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You Should Have Been There

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Trepidation often accompanies the start of something new and different, like a flutter at the beginning of an endeavor that stretches you in creative and meaningful ways.

So, I have to admit I had a slight bit of trepidation regarding the very first Life Insurance Sales Mastery Forum, the joint conference put on last week in Orlando by The National Underwriter Company and Harry P. Hoopis. Would all the hard work and planning of so many people be a winner?

The answer, Im happy to say, is yes, the conference was a rousing success.

The idea behind the Sales Mastery Forum was twofold. First, the importance of life insurance sales needs to be bolstered in the producer community; and second, life insurance sales are tough and producers need a place to find motivation, encouragement and inspiration.

Its true that these can be found at Million Dollar Round Table meetings. But with MDRT producers accounting for only about 6% of agents, what about the other 94%? Where can they go to get the nourishment to take it to the next level?

I can only touch on the highlights of the Sales Mastery Forum here, but youll get the idea.

The parade of speakers at the general sessions started with Reginald Rabjohns, a former president of the MDRT, whose talk was entitled “Do You Believe in Magic?”

(By the way, after hearing Regs talk it occurred to me, why doesnt the Life & Health Insurance Foundation for Education contract to use The Rascals song Do You Believe in Magic? as the theme song for promoting life insurance? It was a big hit and very recognizable to many boomers that the industry would like to reach.)

In any case, Reg got the audience involved and looking at themselves, by saying that “people who are somewhat successful are often the least likely to become the most successful. They are too often satisfied with what they have.”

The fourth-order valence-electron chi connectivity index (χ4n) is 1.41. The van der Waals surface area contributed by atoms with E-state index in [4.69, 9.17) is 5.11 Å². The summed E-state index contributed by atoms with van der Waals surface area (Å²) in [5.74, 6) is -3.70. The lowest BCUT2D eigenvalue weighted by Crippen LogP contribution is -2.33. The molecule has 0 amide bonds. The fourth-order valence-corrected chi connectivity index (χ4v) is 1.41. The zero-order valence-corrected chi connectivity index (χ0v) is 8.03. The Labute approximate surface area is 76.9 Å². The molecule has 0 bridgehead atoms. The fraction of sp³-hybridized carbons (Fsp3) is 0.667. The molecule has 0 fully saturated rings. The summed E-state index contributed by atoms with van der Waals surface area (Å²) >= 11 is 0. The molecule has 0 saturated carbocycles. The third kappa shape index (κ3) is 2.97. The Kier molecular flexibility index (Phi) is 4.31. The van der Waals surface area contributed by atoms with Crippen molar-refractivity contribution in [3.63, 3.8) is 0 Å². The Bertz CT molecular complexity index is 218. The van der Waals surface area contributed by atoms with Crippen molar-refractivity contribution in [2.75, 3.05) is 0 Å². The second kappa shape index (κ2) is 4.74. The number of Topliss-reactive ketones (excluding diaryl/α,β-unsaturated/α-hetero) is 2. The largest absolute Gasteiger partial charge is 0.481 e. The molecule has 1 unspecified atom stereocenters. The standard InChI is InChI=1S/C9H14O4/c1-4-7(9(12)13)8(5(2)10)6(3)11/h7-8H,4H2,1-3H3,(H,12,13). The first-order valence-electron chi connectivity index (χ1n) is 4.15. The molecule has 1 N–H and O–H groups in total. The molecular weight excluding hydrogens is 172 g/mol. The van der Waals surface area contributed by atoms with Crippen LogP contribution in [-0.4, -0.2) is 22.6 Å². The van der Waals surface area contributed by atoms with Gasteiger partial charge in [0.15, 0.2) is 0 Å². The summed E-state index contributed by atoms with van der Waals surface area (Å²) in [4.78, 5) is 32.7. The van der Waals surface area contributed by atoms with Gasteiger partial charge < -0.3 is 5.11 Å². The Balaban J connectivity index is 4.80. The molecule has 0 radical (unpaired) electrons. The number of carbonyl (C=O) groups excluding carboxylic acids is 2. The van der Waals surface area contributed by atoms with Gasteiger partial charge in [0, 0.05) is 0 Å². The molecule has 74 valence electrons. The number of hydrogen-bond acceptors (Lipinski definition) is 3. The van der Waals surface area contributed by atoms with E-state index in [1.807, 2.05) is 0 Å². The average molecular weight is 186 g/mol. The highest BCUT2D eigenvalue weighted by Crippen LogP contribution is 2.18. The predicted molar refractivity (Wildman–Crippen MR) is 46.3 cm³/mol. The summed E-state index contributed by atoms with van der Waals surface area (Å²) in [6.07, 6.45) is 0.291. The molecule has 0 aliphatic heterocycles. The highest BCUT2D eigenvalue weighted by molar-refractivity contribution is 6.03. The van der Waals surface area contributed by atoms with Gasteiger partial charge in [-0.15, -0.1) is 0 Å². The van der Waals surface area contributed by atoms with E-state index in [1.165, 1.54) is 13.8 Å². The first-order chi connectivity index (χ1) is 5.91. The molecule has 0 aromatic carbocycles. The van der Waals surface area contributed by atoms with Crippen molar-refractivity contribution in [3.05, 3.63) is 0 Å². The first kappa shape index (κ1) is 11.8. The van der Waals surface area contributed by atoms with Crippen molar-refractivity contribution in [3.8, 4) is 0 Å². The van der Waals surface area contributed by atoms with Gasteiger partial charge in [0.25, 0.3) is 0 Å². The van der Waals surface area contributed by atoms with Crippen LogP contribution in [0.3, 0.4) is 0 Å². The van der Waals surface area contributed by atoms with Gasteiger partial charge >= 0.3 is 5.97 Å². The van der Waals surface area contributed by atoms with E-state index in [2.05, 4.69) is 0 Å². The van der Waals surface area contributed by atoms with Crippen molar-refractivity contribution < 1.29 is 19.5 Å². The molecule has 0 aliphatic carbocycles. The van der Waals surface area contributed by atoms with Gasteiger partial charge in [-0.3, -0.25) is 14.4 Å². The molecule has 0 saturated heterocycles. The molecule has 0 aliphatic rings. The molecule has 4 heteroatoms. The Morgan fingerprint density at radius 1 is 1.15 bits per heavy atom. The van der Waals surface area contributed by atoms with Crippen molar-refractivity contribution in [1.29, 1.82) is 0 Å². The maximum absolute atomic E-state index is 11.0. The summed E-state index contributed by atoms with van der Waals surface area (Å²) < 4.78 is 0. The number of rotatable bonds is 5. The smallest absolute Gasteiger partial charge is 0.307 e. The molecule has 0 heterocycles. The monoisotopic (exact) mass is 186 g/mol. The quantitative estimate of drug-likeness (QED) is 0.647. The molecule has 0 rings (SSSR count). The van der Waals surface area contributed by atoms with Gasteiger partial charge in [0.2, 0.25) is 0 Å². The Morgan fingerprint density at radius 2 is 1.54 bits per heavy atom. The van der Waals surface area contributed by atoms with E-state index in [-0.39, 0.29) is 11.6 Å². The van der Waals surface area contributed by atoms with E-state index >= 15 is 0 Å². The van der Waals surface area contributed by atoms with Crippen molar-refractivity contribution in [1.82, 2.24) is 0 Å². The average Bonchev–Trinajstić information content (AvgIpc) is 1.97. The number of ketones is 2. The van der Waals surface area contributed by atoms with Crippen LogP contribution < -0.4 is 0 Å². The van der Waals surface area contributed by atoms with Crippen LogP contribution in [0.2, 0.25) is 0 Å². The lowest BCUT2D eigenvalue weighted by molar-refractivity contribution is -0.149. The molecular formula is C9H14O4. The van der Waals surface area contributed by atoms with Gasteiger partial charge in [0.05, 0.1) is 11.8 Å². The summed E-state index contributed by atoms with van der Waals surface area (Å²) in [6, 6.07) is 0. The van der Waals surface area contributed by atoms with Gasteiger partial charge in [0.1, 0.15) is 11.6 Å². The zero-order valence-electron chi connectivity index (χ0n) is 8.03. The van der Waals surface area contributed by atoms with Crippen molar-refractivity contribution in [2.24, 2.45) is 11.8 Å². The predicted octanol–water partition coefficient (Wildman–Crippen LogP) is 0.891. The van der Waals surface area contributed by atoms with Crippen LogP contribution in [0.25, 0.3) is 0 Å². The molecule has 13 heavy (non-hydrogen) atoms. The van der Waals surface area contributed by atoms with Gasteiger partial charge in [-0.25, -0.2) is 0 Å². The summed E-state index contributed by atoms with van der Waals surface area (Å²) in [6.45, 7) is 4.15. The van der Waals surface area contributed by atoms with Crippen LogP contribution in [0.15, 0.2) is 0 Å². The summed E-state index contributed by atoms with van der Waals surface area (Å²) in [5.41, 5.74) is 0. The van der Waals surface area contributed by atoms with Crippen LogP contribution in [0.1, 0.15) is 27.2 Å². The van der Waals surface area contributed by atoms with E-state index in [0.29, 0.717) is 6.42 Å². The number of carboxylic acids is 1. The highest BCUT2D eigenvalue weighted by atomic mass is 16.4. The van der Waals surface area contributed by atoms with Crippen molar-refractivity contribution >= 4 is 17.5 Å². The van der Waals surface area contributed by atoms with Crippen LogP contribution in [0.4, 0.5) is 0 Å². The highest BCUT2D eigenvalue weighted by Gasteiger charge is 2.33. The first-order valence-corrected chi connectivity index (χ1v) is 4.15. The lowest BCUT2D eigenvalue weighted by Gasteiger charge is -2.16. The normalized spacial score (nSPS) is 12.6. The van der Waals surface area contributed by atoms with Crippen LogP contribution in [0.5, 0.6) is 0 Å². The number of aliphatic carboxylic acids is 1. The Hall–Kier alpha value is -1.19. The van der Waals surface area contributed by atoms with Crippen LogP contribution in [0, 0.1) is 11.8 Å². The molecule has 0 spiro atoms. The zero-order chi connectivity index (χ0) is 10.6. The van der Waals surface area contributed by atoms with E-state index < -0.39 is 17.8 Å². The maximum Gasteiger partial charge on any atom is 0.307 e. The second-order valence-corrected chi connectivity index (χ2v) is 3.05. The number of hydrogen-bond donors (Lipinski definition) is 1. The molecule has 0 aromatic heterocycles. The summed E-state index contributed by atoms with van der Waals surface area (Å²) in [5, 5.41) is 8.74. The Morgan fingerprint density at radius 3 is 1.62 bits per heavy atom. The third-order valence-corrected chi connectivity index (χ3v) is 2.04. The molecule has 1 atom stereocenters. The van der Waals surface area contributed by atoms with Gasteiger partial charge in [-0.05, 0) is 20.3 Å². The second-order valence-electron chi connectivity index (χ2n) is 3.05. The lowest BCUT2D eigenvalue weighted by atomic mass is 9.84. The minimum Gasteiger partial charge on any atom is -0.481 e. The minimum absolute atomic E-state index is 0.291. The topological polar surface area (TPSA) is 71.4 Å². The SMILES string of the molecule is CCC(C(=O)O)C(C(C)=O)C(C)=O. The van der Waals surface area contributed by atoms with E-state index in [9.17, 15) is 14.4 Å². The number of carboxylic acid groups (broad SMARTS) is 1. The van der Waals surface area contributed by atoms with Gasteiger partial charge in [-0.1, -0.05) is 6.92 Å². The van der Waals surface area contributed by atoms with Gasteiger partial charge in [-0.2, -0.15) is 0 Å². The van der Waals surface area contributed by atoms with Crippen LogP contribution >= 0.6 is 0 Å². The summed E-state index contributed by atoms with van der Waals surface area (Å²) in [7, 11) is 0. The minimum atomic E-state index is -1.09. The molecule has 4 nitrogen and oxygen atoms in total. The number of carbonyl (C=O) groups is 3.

Then he contrasted two groups of producers: one making about $100,000 a year (many of the people in the audience), the other making $1 million a year (Top of the Table members, for example). After hearing him enumerate the differences in temperament and habits of the two groups, the lower income folks not only had a much clearer idea of what they needed to do to revolutionize their practices, but also a much more tangible feeling that it could be within their grasp.

Guy Rice Doud, who was honored in 1986 by President Reagan as Teacher of the Year, pumped everyone up with his talk about being a “molder of dreams.”

Doud has honed his presentation to a fine pitch and through a combination of personal experience, humor and homespun wisdom really socked his message home. That message? Basically, he told the agents, youre teachers. As a teacher, he says his philosophy of teaching is based on the golden rule: Teach others like you would like to be taught. In other words, think about the kind of agent youd like to have and that is the kind of agent you should want to be.

Dave Woods, CEO of both LIFE and NAIFA, was on hand to talk about LIFEs mission and Real Life Stories, which like nothing else bring home the difference life insuranceand the people who sell itcan make.

Incidentally, seeing Dave again showed me and others that true leadership means leading by example. As someone mentioned about Dave, he is at the age when he could be enjoying a very nice retirement and yet hes accepted the awesome challenges of leading LIFE and turning around NAIFA. True believers can do amazing things.

The entire conference was studded with moments of inspiration and gems of enlightenment for the 600+ attendees. Judging from some of the feedback I got, this was just what these agents needed to send them back into the market revitalized and refreshed.


Steve Piontek


Reproduced from National Underwriter Edition, September 23, 2004. Copyright 2004 by The National Underwriter Company in the serial publication. All rights reserved.Copyright in this article as an independent work may be held by the author.